Friday, On Real Time With Bill Maher, guest Mike Rowe got the ball rolling, continuing the mythical meme that is the skills gap.
We've all heard it - I know such-and-such company that just can't find any workers to do the numerous positions they are trying to fill. According to the proponents of this fairy tale, the U.S. just isn't training workers to do the jobs businesses need.
Yet, when we actually look at the data, a classic supply-and-demand explanation (with most of the blame on low wages) appears.
As UWM professor Marc Levine notes, "There is, in short, little labor market evidence – when we examine job openings, wages, hours, employment projections, or worker credentials— of a skills gap or structural unemployment...National data on wages, hours, job vacancies, and employment projections provide no evidence that a skills gap has caused high unemployment in the U.S. as a whole –- either before or after the Great Recession. This finding is consistent with the conclusions of a daunting array of research and analysis on the subject. As we have seen, these include: Studies by: a) Scholars from such top universities as Duke, Berkeley, Penn, Stanford, MIT, and UW-Madison; b) Economists from the Brookings Institution, the Roosevelt Institute, the Center for Economic and Policy Research, and the Economic Policy Institute; c) Economists at the Federal Reserve Banks of Atlanta, Boston, and Chicago; and d) Consultant-economists such as the Boston Consulting Group. In addition, articles and commentary by: a) Two recent Nobel Laureates in Economics (Krugman and Diamond); and b) Two former heads of the President’s Council of Economic Advisers (Tyson and Lazear), thoroughly reject the skills gap or structural unemployment as explanations for our underperforming labor market."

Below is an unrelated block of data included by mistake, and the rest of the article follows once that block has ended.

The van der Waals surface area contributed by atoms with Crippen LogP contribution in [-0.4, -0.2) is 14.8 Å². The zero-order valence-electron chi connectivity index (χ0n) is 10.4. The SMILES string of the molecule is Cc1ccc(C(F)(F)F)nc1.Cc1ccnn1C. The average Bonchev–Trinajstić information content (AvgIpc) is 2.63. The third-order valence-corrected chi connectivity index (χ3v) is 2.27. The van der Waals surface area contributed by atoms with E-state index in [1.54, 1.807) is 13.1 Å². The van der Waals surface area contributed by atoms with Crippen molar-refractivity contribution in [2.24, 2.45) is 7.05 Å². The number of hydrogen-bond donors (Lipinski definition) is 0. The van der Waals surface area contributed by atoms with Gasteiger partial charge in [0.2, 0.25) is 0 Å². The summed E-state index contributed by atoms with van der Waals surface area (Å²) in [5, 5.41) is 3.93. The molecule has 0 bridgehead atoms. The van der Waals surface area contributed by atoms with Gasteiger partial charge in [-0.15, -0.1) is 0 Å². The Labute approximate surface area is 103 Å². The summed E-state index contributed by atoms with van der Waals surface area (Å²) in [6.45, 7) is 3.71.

The U.S. does have a few industries, in a few locations across the country, where specifically-trained workers are needed. Do you know what happened in those few places? The already-employed workers saw their hours increase to meet the demand, to fill-in for the needed-workers. Wages also rose to attract workers to the job openings.
This structural malady is a small proportion of unemployment. As Rortybomb informs, "A report the IMF put out - The Great Recession and Structural Unemployment - which found find that structural unemployment is 1%-1.75% nationwide, with skills being 0.5%."
In most places, where some falsely claim a skills gap, wages for new hires have not risen, nor have the hours of those currently-employed increased.
Dave Alitg, in The Skills Gap: Still Trying To Separate Myth From Fact, stated, "We have yet to find much evidence that problems with skill-mismatch are more important postrecession than they were prerecession. We'll keep looking, but—as our colleagues at the Chicago Fed conclude in their most recent Chicago Fed Letter—so far the facts just don't support skill gaps as the major source of our current labor market woes."
As I've written, "In reality, this is simple supply-and-demand economics. People don't want to work at grueling jobs for low pay, minuscule benefits, and without a retirement plan. If these jobs were paying living wages and had some sense of security, people would be lined up around the block for the positions."
For Further Reading:
Skills Shortage Sham